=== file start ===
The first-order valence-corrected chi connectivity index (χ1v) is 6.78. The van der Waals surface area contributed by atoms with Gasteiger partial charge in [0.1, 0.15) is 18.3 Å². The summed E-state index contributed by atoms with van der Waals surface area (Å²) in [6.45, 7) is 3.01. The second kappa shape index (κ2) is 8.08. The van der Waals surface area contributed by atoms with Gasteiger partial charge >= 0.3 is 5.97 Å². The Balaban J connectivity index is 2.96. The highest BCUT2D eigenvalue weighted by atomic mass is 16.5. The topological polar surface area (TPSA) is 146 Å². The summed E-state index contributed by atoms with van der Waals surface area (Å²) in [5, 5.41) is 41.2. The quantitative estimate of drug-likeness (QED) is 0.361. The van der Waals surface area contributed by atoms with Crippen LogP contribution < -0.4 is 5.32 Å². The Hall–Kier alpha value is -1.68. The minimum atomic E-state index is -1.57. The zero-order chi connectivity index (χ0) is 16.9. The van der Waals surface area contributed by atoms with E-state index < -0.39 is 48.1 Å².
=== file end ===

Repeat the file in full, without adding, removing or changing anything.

The first-order valence-corrected chi connectivity index (χ1v) is 6.78. The van der Waals surface area contributed by atoms with Gasteiger partial charge in [0.1, 0.15) is 18.3 Å². The summed E-state index contributed by atoms with van der Waals surface area (Å²) in [6.45, 7) is 3.01. The second kappa shape index (κ2) is 8.08. The van der Waals surface area contributed by atoms with Gasteiger partial charge >= 0.3 is 5.97 Å². The Balaban J connectivity index is 2.96. The highest BCUT2D eigenvalue weighted by atomic mass is 16.5. The topological polar surface area (TPSA) is 146 Å². The summed E-state index contributed by atoms with van der Waals surface area (Å²) in [5, 5.41) is 41.2. The quantitative estimate of drug-likeness (QED) is 0.361. The van der Waals surface area contributed by atoms with Crippen LogP contribution < -0.4 is 5.32 Å². The Hall–Kier alpha value is -1.68. The minimum atomic E-state index is -1.57. The zero-order chi connectivity index (χ0) is 16.9. The van der Waals surface area contributed by atoms with E-state index < -0.39 is 48.1 Å².